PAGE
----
From Dublin Bay to a tapestry of light: nature books for Christmas
If watching birds were my only joy in life, I should have stayed in Dublin. Choughs and ravens and even whooper swans offer modest choice compared with the gloriously variable avian parade of the capital. The swifts may have gone from their summer sky and terns flown from Sandymount Strand, but now come the great migrant waterbird flocks of the bay, their abundance and ease of acquaintance still rare among the world’s capitals. Among new books for Christmas,
Dublin Bay: Nature and History (Collins Press, ¤25) must take the lead for any citizen tuned to the ecosystem of the city and its ocean fringe. Out on the mudflats, long-billed waders probe for marine food in sediments enriched over centuries with Dublin’s human waste. Brent geese from the Arctic arrive to exhaust what seagrass remains on the shore, then adjourn for nourishment to man-made parks and football fields.
The daunting scope of the book is served by three authors: the ecologist Richard Nairn, the biologist David Jeffrey and the geographer and planner Rob Goodbody, all well into current research and much concerned for the future of Dublin’s biosphere.
A new study, they relate, now deepens the risks from rising sea level and storm surges of 3m or more. Even Europe’s widely accepted 1m rise could, it seems, threaten some 350sq km of Irish cities. Along with flooded streets and houses, the new climate regime will bring waves to the hard edge of built Dublin, swamping the bay’s centuries-old natural habitats and drowning the orchids of Bull Island.
Skilled photography Blooming Marvellous: A Wildflower Hunter’s Year
(Collins Press, ¤17) has one blooming marvellous author. Zoë Devlin has already brought botany and the simple love of flowers to the widest public through her books, skilled photography and a deservedly popular website (wildflowersofireland.net). Devlin’s passion for seeking out rare or overlooked species in new habitats made her “distinguished recorder of the year” for the National Biodiversity Data Centre in 2016.
This new book, rich in dazzlingly good plant portraits, weaves a story of her life and Irish travels with a month-by-month chronicle of current bloom – and of birds, butterflies and mammals met along the way. Much visual pleasure is also on offer in
Tapestry of Light (Artisan House, ¤25), a book of superb bogland photographs presented in large format by a new and ambitious Connemara publisher based in Letterfrack, Co Galway. It shows the work of Tina Claffey, now living in Birr, Co Offaly, and accurately described as a photographic artist.
Many of Claffey’s images are revelations of peatland plants and wildlife (much of it minuscule). Some even offer what the Birr ecologist John Feehan calls, in his foreword, “a meaning deeper than the material surface of things”.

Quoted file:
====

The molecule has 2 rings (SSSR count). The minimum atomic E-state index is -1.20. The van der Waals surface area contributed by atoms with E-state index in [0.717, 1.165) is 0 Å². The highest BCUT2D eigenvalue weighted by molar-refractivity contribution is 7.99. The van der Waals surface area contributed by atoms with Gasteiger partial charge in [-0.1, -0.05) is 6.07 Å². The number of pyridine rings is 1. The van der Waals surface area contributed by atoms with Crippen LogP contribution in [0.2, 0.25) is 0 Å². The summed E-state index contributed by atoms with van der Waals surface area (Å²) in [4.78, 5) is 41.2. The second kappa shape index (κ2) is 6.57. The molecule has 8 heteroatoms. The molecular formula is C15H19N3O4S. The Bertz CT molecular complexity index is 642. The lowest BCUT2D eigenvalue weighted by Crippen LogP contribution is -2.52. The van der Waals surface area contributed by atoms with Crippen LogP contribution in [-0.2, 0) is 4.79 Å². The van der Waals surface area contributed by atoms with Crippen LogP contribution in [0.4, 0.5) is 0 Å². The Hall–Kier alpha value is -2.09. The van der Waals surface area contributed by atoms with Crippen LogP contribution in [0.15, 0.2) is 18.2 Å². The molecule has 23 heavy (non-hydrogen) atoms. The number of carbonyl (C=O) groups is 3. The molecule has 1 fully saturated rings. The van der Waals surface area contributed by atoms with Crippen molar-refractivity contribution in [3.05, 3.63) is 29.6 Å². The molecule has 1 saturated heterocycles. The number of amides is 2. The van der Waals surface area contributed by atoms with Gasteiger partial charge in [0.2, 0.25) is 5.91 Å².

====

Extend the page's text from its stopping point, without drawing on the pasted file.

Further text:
Two other new books would suit the more reflective days after Christmas.
Michael Longley writes as compellingly in prose as in verse, and Sidelines (Enitharmon Press, £30) is a polished fistful of his writings from 1962 to 2015, from reviews of poetry and paintings to lectures he delivered in Dublin as Ireland professor of poetry. Among these candid and finely crafted pieces is the story of Longley’s dealings with the west, which began early, in Co Donegal, and have included, as some readers of this column will know, his love affair with my coastal parish in Co Mayo.
Rich in quotation
A third of his poems are set here, and the lectures and reviews are rich in quotation, including many fellow poets of the western landscape, among them Derek Mahon, Seamus Heaney, Richard Murphy, Paul Durcan and Louis MacNeice. They further the book’s deeply engaging portrait of Longley, and of friends who have shared his affection for the wild.
Compared with the English tradition exemplified in John Clare, Longley
Brent geese from the Arctic arrive to exhaust what seagrass remains on the shore, then adjourn for nourishment to man-made parks
suggests, “Irish nature poetry has only recently got under way”. His half-century of prose sets a brilliant mirror to its myriad forms and emotions.
Another lifelong writer, Chris Arthur, has persisted, with wide critical success, in a deeply old-fashioned form of words: the essay. Arthur was once warden of a nature reserve on the shores of Lough Neagh, and his early life in Co Antrim still animates him as a teacher of creative writing at Scottish universities.
Few of his essays have ever been simple “nature writing”: the landscape and wildlife in Ulster serve as grist to a formidable intellectual mill. Reading Life (Negative Capability Press, £13.95), his sixth book, extends a seductive flow of speculation and connection, often with his hero and exemplar, Michel de Montaigne.
One essay, for example, sparked by a blood-red puddle of fallen fuchsia blossom, tells all one could ever wish to know about the plant. But it also considers how a youthful dalliance in a cottage on Horn Head brought home the impact of flowers on human life.
Dublin Bay’s mudflats: long-billed waders probe for marine food in sediments enriched over centuries with the city’s human waste.